We’re looking at five big ideas which I’d like to share today – and I look forward to working with the Club de Madrid to think through what exactly are the international instruments we can use to develop these ideas and turn ideas into action.
First, we think that we need to set out some first principles.
We like charters of rights in our country. We’ve been writing them since the Magna Carta. So we’ve proposed a bill of digital rights for the 21st century – including rights to informed use, so you know what technical tricks social media firms are using to keep you hooked. A right to algorithmic justice so you can stop bad decisions affecting you made by machines; and of course a right to digital literacy; something that will become the basis of 21st century citizenship.
Second – we will have to replace the eCommerce directive that regulates social media giants as if they’re platforms not publishers.
Here we need three changes.
First, a duty of care which forces firms to identify the harms they might cause and take proactive steps to stop them. Crucially this needs to be open to audit.
If I went out and built a public space like a stadium here in Riga, you wouldn’t let me run it without regard to the safety of those who came together.
Yet that’s the freedom we give online giants today. It should change.
Second, there’s a strong case for something like the German NetzDG laws to tackle hate speech.
That definition will change in different nations but it seems to me that’s it’s working.
Third, we need to look hard at Senator Mark Warner’s proposals to require social media firms to label bots as bots and disclose the national origin of posts.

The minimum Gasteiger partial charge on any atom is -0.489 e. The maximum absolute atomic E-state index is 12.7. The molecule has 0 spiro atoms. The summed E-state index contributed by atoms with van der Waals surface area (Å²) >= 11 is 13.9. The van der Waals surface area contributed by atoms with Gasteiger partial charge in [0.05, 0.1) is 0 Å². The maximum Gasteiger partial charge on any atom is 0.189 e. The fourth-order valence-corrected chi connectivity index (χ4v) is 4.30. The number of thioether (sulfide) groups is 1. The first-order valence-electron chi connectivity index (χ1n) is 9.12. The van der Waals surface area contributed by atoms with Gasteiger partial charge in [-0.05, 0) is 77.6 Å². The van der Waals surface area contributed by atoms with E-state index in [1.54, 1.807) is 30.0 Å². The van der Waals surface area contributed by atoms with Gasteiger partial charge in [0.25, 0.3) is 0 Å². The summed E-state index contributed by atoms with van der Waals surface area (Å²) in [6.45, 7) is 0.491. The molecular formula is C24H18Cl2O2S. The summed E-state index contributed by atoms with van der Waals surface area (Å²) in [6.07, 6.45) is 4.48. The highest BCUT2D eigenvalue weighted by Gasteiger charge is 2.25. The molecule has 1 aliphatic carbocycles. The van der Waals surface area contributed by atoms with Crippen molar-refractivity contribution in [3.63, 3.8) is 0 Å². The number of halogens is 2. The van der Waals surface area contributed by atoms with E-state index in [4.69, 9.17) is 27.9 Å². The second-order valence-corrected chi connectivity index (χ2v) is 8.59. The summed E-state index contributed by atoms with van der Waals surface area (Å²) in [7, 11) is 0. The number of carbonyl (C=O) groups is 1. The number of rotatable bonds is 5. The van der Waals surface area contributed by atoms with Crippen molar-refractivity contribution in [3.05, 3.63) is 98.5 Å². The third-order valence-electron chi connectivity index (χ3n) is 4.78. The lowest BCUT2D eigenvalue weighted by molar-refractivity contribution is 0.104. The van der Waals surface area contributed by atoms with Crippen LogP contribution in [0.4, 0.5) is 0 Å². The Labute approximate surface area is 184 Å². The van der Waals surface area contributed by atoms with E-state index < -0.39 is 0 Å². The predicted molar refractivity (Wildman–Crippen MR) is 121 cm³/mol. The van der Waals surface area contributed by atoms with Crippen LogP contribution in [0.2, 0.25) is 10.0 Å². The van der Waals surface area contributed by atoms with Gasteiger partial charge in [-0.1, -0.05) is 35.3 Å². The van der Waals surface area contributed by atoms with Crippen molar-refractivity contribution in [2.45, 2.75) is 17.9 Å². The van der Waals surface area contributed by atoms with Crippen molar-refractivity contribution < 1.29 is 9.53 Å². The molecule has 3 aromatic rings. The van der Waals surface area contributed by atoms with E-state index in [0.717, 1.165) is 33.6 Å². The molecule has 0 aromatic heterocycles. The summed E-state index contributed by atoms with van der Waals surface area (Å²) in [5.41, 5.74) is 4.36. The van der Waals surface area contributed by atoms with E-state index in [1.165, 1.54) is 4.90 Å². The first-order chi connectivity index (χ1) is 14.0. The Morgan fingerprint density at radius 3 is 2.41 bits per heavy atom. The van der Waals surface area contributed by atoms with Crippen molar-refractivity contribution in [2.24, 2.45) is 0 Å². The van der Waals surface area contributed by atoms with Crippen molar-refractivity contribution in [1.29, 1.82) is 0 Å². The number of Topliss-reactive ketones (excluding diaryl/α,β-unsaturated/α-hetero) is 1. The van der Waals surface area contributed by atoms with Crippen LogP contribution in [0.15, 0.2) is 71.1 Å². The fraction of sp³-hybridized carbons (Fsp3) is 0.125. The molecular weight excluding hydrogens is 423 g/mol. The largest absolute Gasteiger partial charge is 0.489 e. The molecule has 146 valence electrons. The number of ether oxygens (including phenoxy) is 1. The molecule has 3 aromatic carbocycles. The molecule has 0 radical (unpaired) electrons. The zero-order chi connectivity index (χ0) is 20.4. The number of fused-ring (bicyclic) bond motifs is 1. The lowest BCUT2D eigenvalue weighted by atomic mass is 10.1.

The eCommerce directive was written before today’s tech giants were born. It hasn’t stood the test of time and the sooner it goes, the better.
The third big change we need is to our regulators. We like regulators in Britain. We have lots of them. On their own each are too weak to stand up to what are now the biggest firms on earth. So we need to concentrate power and bring the number of our regulators down from twelve to a number closer to one.
Fourth, our democracy needs new election protection laws.
Our laws were written before the cyber age took off. They offer a hopeless protection against abuse. We tried to reform these during the data protection bill and unwisely the government voted against. Inevitably we’ll to return to this. Again. And again. And again.
Finally, we will have to change competition law not least to stop giant tech firms building data monopolies in the future which give them too much control over what you see. Facebook bought WhatsApp for $19 billion – a deal too small to go to regulators. Yet the firm acquired data from a billion accounts. In the future we’ll need data tests not turnover tests before calling in the competition authorities.
Now I don’t think today’s tech giants will like all of this. But as we heard today – they are still teenagers. Facebook is only 14 years old. Instagram is 13. Twitter is 12. These young firms need new rules if we’re to ensure their great inventions are forces for good not bad as they move through adolescence to adulthood.
In the 19th century we went through exactly the same process as we’re about to start now. We didn’t have one factory act. We had seventeen of them. We changed the law as industry, and technology changed. And that’s what we now need to begin.